I demanded to speak to the doctor and he said more or less the same thing. The state was maxed out. My dad needed a cardiac ICU bed, or at least a cardiologist, and there was nothing for him. There was no hope, and no point even trying. Everywhere was full of the unvaccinated.
Now, there have been other stories like ours in the news over the past month or so. There was the father who was turned away from 43 ICUs and sadly passed away. People were being flown across state lines to try to save them, their families in terror, the health systems in chaos. My dad’s doctor said that New Mexico’s ICU bed planning was centralized, so there was no point calling NM hospitals, but I could try ICUs in CO, AZ, TX, UT, CA—even though, he said, they had already tried all those. He would try again. I could call. I think he was humoring me.
The doctor said to “send him any leads” so when I called the hospitals, I said I was calling on his behalf. I never said I was his assistant or medical staff, but they talked to me. They were all maxed out. Nothing they could do. After about five panicked hours of contacting every hospital, every person I could think of, and screaming my helplessness into the maw of the internet to see if anyone, anyone at all could help us, we finally reached a doctor in an ABQ hospital ICU who agreed to admit my dad.
So that was two weeks ago. If he’d gotten to that ICU even hours later, we would have lost him. They had to perform heroic acts to stabilize him. In a week his pneumonia had been brought under control, and he was starting to heal. They talked about a full recovery.
However. By that point my dad had been on a vent for more than ten days, simply because of a lack of access to care. If you’re a med professional, you know why this matters. All signs looked good and so they decided to extubate him. At first he tolerated it, and then…he didn’t.
Three days later, they had to intubate my dad for the third time. They said that doing this could result in a permanent disability. He could fully recover, but he also might not ever be independent again. They gave me the option of “making him comfortable” instead, and you know what that means.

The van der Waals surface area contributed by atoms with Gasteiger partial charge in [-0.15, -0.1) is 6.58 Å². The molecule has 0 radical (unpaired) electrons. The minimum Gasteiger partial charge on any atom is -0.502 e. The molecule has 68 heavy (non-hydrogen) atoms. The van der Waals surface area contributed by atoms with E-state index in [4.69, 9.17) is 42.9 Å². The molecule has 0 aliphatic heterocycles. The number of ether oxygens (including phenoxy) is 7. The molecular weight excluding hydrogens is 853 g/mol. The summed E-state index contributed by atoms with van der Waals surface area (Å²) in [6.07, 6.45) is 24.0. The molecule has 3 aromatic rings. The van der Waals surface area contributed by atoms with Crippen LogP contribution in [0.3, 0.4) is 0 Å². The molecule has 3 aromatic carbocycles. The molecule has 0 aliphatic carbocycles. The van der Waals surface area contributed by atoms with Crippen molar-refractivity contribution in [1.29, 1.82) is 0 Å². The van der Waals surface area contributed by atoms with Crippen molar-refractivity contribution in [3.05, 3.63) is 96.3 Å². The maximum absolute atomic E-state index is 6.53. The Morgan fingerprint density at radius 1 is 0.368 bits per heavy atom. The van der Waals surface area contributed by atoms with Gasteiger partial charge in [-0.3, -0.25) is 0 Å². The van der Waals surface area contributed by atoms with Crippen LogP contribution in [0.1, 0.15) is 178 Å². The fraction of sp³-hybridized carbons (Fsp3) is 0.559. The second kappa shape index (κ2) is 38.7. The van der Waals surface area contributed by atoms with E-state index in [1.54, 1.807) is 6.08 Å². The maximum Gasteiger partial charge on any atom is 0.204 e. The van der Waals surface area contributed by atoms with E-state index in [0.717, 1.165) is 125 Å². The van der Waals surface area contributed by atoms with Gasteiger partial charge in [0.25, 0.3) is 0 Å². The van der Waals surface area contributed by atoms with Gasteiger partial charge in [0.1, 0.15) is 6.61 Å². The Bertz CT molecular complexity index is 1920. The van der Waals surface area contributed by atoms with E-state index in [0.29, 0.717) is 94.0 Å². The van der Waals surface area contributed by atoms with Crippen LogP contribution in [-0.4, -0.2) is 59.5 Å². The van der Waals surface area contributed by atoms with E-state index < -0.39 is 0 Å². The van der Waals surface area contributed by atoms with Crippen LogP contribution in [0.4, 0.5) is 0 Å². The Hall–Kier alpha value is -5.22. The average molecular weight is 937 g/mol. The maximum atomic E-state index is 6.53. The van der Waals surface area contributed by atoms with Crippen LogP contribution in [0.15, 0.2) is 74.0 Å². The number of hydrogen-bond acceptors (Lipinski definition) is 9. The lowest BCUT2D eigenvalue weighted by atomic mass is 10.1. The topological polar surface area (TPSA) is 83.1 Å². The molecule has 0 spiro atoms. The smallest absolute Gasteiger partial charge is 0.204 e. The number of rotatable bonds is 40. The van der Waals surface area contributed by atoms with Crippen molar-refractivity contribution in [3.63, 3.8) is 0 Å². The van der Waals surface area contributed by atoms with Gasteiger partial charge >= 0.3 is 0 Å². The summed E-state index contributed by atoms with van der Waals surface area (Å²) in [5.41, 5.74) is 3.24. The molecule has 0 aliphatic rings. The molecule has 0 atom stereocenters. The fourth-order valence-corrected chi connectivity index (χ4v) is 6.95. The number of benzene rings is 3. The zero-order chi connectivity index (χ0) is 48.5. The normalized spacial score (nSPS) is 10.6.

But I’m my dad’s PoA and he’d been clear that he wanted people to fight for him in a circumstance like this, so I said no. I told them to fight and do whatever they could to save him. To save my dad, they had to perform a tracheostomy for long-term weaning from the ventilator. That means making a hole in his windpipe. “Like Stephen Hawking,” someone said. It might be temporary, it might not. They didn’t know if it would save him, but so far at least, it has.
I think of my dad before all this happened, still working, living in his own (rented) home, looking out at the mountains, calling his children in California and in France.
The doctors and nurses say that a full recovery and getting off the trache is possible, but will be hard. They also say that none of this would have happened if it were not for the fact that so many people remain unvaccinated against Covid. Even in NM, with a decent vaccination rate, the system is overrun.
Please get vaccinated. Wear a mask. You never know how it will affect you. If you’d like to help my dad—who is still in the ICU—and help us give him the best chance for a full recovery, you can do so here. Thank you.